Warning: This blog post is riddled with questionably funny puns (if only I was more like Lisa Mokaba).
Sharknado is the Syfy made-for-TV movie that took the Twitterverse – and the world – by, well, storm last Thursday night. In case the title left anything to conjecture, the movie is about sharks in a tornado (check out this 2-minute video synopsis from the Huffington Post). As the Guardian’s Alan Yuhas said, “the deliberate badness of it is charming.”
Putting my own debilitating – and slightly embarrassing – fear of sharks aside, this swirling cyclone of bloodthirsty fish quickly became a social media phenomenon, a “pundemic” the likes of which Twitter has never seen before. Sharknado “tore up” Twitter, generating over 318,232 tweets during its original broadcast, reaching a peak of over 5,000 tweets per minute. Fun fact: the film came within 2,500 tweets of tying the Game of Thrones infamous “Red Wedding” episode. Take a bite out of that!
What’s more, this little shark tale managed to get everyone from Buzzfeed to Mashable to The New Yorker to jump on the bandwagon and join the conversation – a feat usually attained only by major sporting events, political debates and the occasional act of war.
All of this begs the question, how did this low-budget B-list movie become the hottest film of the summer and coined “the show that ate the Internet?” Here are five takeaways from the Sharknado sensation that PR professionals can really sink their teeth into:
1. Be honest & clear.
As Beth predicted at the close of 2012, in public relations transparency trumps spin. While it is a PR professional’s job to position a company in the best possible light, this must always be done in an honest manner. Sharknado is a great (albeit humorous) example of how putting it all out there from the get-go can work to your advantage. As Jacqueline Andriakos at Entertainment Weekly said, “The title doesn’t attempt to fool the audience… The characters speak entirely in elementary dialogue and tornado-fish puns.” But that’s why we love it.
2. Tell your story in a unique way.
Breaking through the clutter of media messages and social channels is PR’s job. But getting the attention of your target audience is more difficult than ever before. In Sharkado’s case, some argue that the movie is actually political commentary reminding us of the ever-increasing dangerous effects of global warming and devastating potential of Mother Nature. If that was indeed the underlying purpose they did a “fin-tastic” job. Beth articulated this (far more eloquently) in another post, “Want Headlines? Have a Unique Viewpoint, and Tell it Well.”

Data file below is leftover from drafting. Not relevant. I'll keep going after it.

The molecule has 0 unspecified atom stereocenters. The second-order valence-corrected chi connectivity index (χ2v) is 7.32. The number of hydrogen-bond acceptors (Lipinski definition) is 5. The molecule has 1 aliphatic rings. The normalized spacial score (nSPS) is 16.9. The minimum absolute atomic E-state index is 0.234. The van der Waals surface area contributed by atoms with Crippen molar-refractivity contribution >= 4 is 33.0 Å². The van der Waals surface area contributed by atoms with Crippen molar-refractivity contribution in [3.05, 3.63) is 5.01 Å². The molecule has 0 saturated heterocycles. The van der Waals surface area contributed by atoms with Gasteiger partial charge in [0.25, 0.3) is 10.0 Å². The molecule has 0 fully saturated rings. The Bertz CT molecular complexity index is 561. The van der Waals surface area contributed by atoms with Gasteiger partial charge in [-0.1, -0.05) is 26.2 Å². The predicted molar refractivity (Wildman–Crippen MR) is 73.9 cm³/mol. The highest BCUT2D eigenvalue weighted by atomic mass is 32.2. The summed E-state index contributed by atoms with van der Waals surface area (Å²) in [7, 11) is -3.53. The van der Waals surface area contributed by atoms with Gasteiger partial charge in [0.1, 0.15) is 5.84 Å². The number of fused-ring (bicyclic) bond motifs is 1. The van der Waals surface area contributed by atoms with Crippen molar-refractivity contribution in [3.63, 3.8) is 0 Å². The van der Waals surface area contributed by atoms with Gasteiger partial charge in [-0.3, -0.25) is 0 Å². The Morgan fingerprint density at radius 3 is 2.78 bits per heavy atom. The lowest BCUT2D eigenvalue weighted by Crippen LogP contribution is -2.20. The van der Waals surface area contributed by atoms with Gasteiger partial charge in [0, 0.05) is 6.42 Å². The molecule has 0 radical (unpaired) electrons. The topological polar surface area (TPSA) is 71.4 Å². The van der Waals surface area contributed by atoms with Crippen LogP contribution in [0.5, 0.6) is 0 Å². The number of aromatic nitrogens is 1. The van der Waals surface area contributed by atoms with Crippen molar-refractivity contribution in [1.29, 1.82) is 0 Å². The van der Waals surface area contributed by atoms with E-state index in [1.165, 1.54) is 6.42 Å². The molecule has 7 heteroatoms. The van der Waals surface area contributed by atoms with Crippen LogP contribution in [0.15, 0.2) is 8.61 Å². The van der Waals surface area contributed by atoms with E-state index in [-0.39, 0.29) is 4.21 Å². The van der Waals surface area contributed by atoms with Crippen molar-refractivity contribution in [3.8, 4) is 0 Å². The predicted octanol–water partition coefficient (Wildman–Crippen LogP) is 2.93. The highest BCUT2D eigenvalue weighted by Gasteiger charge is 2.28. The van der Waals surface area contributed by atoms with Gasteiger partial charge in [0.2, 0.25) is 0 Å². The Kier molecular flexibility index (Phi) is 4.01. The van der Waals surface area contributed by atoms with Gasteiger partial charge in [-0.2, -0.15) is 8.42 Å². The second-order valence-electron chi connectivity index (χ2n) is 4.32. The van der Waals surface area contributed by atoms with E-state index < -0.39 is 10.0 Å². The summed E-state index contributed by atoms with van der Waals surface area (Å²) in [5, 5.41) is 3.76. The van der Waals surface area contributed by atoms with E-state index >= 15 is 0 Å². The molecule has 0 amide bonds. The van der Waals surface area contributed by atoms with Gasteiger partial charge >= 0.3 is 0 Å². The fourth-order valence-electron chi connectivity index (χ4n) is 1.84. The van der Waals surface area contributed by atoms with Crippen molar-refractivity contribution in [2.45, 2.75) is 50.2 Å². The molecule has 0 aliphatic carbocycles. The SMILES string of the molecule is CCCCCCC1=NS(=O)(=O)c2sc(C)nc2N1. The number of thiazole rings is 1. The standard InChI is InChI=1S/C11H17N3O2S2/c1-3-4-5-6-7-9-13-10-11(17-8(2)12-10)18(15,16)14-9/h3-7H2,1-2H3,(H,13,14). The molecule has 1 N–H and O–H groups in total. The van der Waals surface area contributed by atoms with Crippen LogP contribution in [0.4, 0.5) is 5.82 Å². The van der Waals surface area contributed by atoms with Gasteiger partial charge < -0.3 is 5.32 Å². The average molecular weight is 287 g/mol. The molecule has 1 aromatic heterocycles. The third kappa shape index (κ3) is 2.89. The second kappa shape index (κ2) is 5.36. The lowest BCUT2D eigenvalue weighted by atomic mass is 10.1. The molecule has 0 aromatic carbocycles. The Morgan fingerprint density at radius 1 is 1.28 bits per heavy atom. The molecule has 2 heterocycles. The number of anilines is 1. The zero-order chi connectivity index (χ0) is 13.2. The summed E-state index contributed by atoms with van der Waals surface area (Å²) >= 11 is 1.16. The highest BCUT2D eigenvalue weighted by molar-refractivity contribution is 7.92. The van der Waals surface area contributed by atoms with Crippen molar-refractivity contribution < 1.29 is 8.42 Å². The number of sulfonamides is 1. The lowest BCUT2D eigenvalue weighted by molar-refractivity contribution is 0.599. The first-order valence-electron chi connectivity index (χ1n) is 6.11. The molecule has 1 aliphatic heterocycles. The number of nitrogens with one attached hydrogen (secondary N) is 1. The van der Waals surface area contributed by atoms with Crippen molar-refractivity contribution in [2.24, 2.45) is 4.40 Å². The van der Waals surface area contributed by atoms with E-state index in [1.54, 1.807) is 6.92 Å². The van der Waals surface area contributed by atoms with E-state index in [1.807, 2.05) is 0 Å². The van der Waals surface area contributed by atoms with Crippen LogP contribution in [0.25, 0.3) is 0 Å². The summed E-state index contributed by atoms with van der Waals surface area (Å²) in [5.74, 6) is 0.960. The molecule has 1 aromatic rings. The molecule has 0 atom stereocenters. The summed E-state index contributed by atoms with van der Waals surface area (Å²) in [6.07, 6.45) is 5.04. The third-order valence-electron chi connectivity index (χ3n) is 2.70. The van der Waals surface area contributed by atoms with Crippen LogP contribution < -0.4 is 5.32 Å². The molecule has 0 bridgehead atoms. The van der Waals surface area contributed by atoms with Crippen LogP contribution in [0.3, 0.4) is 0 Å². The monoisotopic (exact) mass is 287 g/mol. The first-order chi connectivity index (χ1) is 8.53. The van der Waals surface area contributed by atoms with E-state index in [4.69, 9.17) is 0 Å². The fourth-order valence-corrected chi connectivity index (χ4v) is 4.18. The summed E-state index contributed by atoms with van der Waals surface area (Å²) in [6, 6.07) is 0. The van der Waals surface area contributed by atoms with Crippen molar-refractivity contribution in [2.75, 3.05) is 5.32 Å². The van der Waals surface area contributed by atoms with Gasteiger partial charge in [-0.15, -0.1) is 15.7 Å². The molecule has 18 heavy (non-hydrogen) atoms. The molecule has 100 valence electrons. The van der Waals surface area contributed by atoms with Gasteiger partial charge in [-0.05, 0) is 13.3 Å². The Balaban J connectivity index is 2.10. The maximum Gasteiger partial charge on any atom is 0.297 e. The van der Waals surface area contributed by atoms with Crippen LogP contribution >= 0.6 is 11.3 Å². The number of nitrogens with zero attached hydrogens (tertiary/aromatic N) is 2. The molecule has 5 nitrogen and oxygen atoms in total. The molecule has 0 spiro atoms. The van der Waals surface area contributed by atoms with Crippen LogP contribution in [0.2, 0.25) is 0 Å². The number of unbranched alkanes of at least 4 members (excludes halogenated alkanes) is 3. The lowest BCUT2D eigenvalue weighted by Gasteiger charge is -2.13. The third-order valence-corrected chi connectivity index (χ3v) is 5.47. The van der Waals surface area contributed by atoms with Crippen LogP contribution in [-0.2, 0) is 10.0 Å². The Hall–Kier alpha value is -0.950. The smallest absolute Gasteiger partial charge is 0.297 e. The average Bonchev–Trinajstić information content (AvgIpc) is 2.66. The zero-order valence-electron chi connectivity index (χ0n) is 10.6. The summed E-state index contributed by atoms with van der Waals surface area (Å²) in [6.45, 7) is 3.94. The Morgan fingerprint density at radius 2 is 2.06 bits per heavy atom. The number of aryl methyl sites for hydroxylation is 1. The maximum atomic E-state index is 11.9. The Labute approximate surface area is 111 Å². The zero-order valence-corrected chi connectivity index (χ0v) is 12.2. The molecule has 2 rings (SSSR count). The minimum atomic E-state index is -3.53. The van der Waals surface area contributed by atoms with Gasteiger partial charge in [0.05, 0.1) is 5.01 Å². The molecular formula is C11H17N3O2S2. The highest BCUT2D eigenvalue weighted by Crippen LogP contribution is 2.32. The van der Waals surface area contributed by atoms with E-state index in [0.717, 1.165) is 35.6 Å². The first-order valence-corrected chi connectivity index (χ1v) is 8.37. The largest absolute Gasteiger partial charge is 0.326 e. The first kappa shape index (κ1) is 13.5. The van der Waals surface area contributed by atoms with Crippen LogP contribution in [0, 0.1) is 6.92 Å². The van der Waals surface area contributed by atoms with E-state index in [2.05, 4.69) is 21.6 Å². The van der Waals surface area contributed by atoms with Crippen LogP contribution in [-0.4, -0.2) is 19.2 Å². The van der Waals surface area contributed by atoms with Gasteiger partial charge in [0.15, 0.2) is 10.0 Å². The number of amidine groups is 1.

3. Use visuals.
It is important for PR professionals to remember that text is not the only way to promote your client and their story. Visual content — infographics, motion graphics, slideshows, photos, videos, etc. – are increasingly popular ways for companies to get their point across quickly and succinctly. The majority of reporters and bloggers tweeting about #Sharknado had twitpics of the shark-infested tornado movie-promo attached – for added drama and effect. Now, in the aftermath of the storm – Buzzfeed and others are going crazy with the best of the worst clips and short movie reels. All these visuals are keeping the social phenomenon alive.
4. Build smart social buzz.
It is critical to embrace social. As The Pew State of News Media 2013 Report suggests, today it is just as important to get the press to pay attention as it is to get your target audience’s attention on their social streams. Twitter data editor Simon Rogers wrote that “the conversation didn’t come out of nowhere… there has been tweeting around #Sharknado since it was announced last year.” And a large part of the success was due to Syfy SVP of digital Craig Engler using Twitter leading into the airing of Sharknado to start building the buzz among the network’s followers.
5. Bring in expert commentary.
“The thing that transformed an otherwise normal Syfy campfest into a Level 5 Sharknado, however, was the participation of Twitter A-listers,” said Mashable’s Pete Pachal. Wil Wheaton tweeted a Vine counting down to the movie to his 2.4 million followers, then proceeded to live-tweet during the movie. Lost co-creator Damon Lindelof, Patton Oswalt and Mia Farrow all contributed to Sharknado successfully “chewing up” the evening. In PR, a well-known expert can add a great deal of credibility to your client’s story and unique point-of-view. What’s more, a re-tweet from a target reporter with thousands of followers can lead to more publicity than a byline article.